To vessel No. 1 were added, at room temperature with stirring, 173.4 parts by weight of N-methyl pyrrolidone, 11.3 parts by weight of p-phenylenediamine, and 0.6 parts by weight of m-phenylenediamine. The p-phenylenediamine and the m-phenylenediamine dissolved in the N-methyl pyrrolidone solvent. While stirring continued, 27.3 parts by weight of 3,3',4,4'-benzophenonetetracarboxylic dianhydride were slowly added and the temperature was allowed to rise to a maximum of approximately 40° C. Stirring continued until the benzophenonetetracarboxylic dianhydride as well as all other components were completely dissolved.
To vessel No. 2 were added, at room temperature with stirring, 25 parts by weight of N-methyl pyrrolidone and 8.31 parts by weight of 3,3',4,4'-benzophenonetetracarboxylic dianhydride. The temperature was raised to 70° C. and stirring continued. When all of the 3,3',4,4'-benzophenonetetracarboxylic dianhydride had dissolved, 2.4 parts by weight of absolute ethyl alcohol were added to the heated solution. A cover was placed over vessel No. 2 to prevent evaporation of the ethyl alcohol, and the temperature was raised to 80° C. and held at that temperature for 30 minutes. This solution which contained the dissolved 3,3'-diethylester of 3,3',4,4'-benzophenonetetracarboxylic acid as a reaction product was cooled to room temperature.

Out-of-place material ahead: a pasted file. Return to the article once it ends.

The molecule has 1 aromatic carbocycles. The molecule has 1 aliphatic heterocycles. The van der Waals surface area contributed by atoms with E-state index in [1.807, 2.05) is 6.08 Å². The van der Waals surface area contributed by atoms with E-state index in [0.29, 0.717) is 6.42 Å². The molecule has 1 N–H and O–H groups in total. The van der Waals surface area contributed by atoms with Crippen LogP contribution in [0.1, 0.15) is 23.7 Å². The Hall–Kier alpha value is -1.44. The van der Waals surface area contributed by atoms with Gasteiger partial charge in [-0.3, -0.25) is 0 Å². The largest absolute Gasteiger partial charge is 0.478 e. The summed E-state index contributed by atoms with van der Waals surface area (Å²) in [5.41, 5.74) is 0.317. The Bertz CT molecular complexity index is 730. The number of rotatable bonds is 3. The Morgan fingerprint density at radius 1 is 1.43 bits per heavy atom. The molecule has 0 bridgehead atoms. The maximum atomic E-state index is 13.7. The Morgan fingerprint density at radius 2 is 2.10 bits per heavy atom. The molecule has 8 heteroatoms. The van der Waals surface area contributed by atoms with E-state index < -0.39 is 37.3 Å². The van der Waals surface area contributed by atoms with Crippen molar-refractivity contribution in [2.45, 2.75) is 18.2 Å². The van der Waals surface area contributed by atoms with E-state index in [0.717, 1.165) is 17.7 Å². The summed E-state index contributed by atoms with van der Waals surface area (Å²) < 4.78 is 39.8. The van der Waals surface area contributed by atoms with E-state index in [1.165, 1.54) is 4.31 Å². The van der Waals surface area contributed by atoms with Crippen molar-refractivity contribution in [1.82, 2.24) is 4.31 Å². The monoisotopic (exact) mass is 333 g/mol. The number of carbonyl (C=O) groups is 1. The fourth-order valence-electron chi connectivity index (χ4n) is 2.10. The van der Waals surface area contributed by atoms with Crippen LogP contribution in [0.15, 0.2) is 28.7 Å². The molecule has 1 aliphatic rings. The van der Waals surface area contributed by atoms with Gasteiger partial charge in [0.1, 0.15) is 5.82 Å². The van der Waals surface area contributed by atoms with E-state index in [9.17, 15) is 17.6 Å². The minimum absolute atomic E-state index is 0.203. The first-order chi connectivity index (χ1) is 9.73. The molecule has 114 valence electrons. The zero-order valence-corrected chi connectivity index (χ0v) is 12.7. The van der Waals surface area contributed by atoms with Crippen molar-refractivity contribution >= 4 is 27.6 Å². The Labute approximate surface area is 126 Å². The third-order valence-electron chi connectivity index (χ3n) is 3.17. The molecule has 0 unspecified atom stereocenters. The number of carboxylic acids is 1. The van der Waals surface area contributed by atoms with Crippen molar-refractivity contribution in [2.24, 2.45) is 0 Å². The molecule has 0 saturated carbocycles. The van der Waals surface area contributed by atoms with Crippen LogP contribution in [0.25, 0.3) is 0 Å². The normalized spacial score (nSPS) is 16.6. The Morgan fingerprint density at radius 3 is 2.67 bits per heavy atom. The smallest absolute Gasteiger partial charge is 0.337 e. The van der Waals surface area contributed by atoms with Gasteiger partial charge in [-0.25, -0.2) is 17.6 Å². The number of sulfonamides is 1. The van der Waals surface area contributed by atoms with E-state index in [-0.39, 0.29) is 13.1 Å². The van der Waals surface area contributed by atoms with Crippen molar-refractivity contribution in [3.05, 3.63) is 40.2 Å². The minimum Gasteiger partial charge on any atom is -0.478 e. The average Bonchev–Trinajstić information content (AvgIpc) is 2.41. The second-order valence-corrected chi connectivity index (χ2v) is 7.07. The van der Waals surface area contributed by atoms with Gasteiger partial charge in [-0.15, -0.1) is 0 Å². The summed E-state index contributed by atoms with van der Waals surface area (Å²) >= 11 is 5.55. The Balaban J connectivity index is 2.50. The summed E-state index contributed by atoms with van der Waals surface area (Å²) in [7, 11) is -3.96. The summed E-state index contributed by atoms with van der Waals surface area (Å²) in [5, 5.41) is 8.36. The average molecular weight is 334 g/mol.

The solution from vessel No. 2 was added to vessel No. 1 with stirring while the contents of vessel No. 1 were at room temperature. The resulting concentrated mixture contained 20.1 percent by weight solids dissolved therein, and was stored under refrigeration until diluted for application as a size or finish to the carbon fibers.